THE LINACRE MISSION CHUMS

Linacre Chum - Percy Poyser (front left)
Hospital Ship 'Drina'

Graphics by Ronnie Cusworth 2004
 
' IN FLANDERS FIELDS '


In Flanders fields the poppies blow
Between the crosses, row on row,
That mark our place; and in the sky
The larks, still bravely singing, fly
Scarce heard amid the guns below.

We are the dead. Short days ago
We lived, felt dawn, saw sunset glow,
Loved and were loved, and now we lie
In Flanders fields.

Take up our quarrel with the foe:
To you from failing hands we throw
The torch; be yours to hold it high.
If ye break faith with us who die
We shall not sleep, though poppies grow
In Flanders fields.


by Lt. Col. John McCrae
Canadian Army Medical Corps
 
Poppy Field - Trèvoux, France

Graphic by Ronnie Cusworth 2004


T
HEIR NAME LIVETH FOR EVERMORE
One Hundred & Seven Linacre Mission & Wesleyan Sunday School Chums Fell during The Great War 1914 -1918
Remembered here are Twelve of those Chums
 
Graphics by Ronnie Cusworth 2004
W.G.A. Smith
1599 Pte William G.A. Smith, 87th Field Ambulance, Royal Army Medical Corps
Killed in Action on the night of 21st August 1915, while bearing a stretcher. He was hit in the neck, and died a few hours later. A letter from his Major states that he died a glorious death, and his comrade said that his end was peace.
   We greatly regret that one whom so many of us thought of with loving memories, and whose young live was full of bright promise, should have been called away. We shall ever be proud of Will Smith. Our prayer is that God may comfort and bless the sorrowing, mother, sisters and brothers, and that Cyril Smith, who is now in France, may be preserved from all evil.”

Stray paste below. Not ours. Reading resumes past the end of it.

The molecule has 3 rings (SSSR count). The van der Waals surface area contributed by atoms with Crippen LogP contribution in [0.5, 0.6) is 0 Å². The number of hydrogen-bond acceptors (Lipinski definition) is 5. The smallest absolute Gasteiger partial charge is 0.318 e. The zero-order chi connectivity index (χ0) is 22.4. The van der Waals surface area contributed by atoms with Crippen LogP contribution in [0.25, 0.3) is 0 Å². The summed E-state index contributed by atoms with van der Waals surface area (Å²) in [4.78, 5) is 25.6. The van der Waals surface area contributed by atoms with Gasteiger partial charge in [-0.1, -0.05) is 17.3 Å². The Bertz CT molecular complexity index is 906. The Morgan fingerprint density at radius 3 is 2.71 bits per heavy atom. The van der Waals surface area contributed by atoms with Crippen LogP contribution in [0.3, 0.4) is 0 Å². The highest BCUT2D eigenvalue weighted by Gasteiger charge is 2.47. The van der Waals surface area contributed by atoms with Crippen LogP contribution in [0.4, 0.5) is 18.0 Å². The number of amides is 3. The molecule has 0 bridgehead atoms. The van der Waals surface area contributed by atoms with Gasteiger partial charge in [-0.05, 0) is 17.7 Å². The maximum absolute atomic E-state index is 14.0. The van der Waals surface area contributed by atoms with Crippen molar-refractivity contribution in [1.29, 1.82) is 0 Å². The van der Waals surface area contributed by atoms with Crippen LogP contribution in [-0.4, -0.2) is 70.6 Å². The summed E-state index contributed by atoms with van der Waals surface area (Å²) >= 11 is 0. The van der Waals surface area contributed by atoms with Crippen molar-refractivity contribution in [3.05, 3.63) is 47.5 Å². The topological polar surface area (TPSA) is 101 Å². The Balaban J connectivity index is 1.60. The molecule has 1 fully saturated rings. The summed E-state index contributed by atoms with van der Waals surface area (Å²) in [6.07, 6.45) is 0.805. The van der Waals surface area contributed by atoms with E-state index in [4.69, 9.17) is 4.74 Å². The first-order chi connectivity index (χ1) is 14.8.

Graphics by Ronnie Cusworth 2004
Every Scout knows the meaning of this sign. We put it to the name of our old Scoutmaster, W.G.A. Smith, who is the first member of the 41st Liverpool Troop to have lost his life on the field of battle. Will Smith was busily engaged, not as a combatant, but as a stretcher bearer, carrying out his work of mercy when the sudden call summoned him into the presence of the King. Since he was a child he was a member of the Sunday School. When he reached the Young Men's Class he volunteered as a teacher afterwards being elected a co-secretary and appointed Scoutmaster. He won affection of all who worked with him. We shall not be able to visit his grave, but we shall always hold his memory dear.”